For example. I drove for the first time today in France. Not much more anxiety than driving in parts of Chicago. However, when you make a left turn in France, there is a large white circle in the middle of the road that you are supposed to go around on the right, not cut across it. This circle is meant to keep two large moving pieces of metal from contacting each other, especially when I'm in one of them. Makes sense, it you know what the white dot is for.

We did our first load of laundry tonight. No problem, except... everything is in French, and even then, the words written on the machine don't alway match what is in a french dictionary. So it might make sense or it might not. Then we could not figure out where to put the soap (it's in a pull out tray at the top left), how much to use (still don't know), and which of the five slots to put it (ditto). Our country director happen to call at an opportune moment, so most of the problems were solved.

Then, we couldn't get the door open on the washing machine. No matter how hard I tried, it wouldn't open. Finally, I noticed that it hadn't finished it's cycle, and the drum wasn't turning. I finagled the knobs and got it to short cycle to a finish, and then got the door open, behind which was our soaking wet laundry. The problem turned out to be nothing more benign than simple overloading of the machine.

Another problem: who do you kiss on the cheeks? Everyone kisses on the cheek (actually they launch the kiss in the air several inches from your skin and assume it will drift down to make contact). I saw quite a few people greet each other that way, but I saw no rhyme or rational for it, so I kept moving and shaking hands. Finally one very nice woman caught up with my wife, and then before I could react, we were both "bised" (kissed). The next thing you know I'll be buying a beret.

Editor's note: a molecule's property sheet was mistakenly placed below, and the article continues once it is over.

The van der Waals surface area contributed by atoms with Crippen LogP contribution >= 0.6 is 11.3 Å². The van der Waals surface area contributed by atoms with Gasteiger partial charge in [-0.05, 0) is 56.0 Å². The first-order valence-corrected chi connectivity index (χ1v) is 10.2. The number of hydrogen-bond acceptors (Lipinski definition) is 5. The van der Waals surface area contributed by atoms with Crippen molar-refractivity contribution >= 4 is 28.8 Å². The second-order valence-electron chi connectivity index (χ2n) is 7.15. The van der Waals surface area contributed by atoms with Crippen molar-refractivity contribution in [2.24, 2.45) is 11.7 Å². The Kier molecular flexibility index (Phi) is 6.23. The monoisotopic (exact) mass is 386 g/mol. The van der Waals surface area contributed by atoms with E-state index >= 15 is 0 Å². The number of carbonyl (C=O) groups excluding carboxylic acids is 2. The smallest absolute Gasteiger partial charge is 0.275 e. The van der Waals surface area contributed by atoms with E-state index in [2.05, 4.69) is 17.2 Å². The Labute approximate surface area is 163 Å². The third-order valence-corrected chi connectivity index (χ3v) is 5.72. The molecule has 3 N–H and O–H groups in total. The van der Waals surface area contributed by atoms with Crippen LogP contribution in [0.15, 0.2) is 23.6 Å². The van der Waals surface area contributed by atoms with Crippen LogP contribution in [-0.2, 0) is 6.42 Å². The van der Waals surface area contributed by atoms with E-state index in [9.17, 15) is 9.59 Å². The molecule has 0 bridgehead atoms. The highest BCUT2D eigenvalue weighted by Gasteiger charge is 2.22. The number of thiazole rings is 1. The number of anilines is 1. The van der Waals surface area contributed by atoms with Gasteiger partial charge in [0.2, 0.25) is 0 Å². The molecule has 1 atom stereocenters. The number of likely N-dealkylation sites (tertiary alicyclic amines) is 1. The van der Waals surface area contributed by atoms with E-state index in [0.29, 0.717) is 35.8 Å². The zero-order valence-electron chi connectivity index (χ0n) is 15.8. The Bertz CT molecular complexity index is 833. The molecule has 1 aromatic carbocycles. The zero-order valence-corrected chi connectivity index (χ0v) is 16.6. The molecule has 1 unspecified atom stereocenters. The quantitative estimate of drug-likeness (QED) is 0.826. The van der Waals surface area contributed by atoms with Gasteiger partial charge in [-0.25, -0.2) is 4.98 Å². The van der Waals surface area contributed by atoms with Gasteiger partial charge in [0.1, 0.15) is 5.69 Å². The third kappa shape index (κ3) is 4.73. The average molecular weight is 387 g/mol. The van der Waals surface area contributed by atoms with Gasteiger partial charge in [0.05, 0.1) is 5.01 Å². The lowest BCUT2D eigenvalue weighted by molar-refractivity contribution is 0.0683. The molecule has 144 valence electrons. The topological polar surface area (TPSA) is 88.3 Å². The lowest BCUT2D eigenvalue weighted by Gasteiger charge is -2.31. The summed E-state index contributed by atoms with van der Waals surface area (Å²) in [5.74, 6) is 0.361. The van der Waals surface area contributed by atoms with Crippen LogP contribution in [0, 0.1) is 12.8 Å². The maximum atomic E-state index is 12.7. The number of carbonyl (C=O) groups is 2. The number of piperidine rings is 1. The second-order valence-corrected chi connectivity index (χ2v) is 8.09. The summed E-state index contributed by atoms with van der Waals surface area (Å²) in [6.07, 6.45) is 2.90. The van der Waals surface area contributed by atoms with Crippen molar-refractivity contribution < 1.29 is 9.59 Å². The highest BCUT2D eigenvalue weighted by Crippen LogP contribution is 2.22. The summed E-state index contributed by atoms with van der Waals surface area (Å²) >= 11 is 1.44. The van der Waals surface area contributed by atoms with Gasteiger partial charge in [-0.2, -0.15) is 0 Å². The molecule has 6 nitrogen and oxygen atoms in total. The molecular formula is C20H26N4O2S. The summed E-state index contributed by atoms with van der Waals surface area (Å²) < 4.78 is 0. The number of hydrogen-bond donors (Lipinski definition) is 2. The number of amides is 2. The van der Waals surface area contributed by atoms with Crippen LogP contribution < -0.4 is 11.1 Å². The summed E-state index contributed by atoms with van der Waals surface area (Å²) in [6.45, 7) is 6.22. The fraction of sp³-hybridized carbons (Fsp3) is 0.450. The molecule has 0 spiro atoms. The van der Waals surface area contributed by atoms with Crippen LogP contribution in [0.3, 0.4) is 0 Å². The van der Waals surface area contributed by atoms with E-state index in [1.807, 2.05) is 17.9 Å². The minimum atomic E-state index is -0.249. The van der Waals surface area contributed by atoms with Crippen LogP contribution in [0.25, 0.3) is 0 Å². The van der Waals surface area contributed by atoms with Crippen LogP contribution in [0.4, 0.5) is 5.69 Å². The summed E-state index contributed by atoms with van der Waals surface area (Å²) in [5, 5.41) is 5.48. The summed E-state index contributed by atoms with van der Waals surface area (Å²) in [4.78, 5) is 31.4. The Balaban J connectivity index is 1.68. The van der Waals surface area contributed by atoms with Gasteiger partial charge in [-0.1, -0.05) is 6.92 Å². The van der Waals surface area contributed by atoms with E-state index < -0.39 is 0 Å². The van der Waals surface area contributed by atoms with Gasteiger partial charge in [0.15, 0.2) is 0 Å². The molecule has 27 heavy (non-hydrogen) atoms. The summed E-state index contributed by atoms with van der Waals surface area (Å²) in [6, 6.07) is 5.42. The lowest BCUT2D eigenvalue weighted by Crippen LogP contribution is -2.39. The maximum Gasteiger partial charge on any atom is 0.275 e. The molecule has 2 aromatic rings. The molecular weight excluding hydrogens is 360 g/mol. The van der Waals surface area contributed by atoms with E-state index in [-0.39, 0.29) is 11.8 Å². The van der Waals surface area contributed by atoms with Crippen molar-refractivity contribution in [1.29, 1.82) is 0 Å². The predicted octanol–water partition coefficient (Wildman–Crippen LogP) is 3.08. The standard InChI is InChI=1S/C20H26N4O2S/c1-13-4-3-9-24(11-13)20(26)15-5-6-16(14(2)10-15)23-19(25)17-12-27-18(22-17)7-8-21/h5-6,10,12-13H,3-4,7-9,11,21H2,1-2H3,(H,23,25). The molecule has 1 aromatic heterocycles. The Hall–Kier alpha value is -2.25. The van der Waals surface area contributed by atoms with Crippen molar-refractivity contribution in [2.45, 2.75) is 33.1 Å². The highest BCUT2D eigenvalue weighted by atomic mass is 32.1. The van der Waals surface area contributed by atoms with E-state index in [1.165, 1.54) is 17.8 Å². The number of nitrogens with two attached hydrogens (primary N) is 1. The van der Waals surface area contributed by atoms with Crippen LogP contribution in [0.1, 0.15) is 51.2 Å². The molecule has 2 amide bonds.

An interesting bit of culture shock is buying four pieces of ham in a plastic bag that cost as much as the entire pig in the U.S. Or paying for a liter (approximately a quart) of gasoline that costs almost as much as a gallon of gas in the states.

Of course, the problem isn't the culture, it is us --we are the people who are out of sync.

All of this is to say that as bad as it sounds, I've enjoyed every minute of it. Basically, I've had to deconstruct my own culture to discover why I do certain things a particular way, and come to the conclusion that it really isn't that important unless comfort and familiarity is really important to you.

I don't say that to be specious or sarcastic. All this is opening my eyes to how to do ministry here in France. I have no doubt that God can and will use the giftedness that he's given me to share and touch the lives of people here, but it means that I need to really think beyond the box and look carefully at my cultural baggage, and how it puts a spin on how to reach out to others.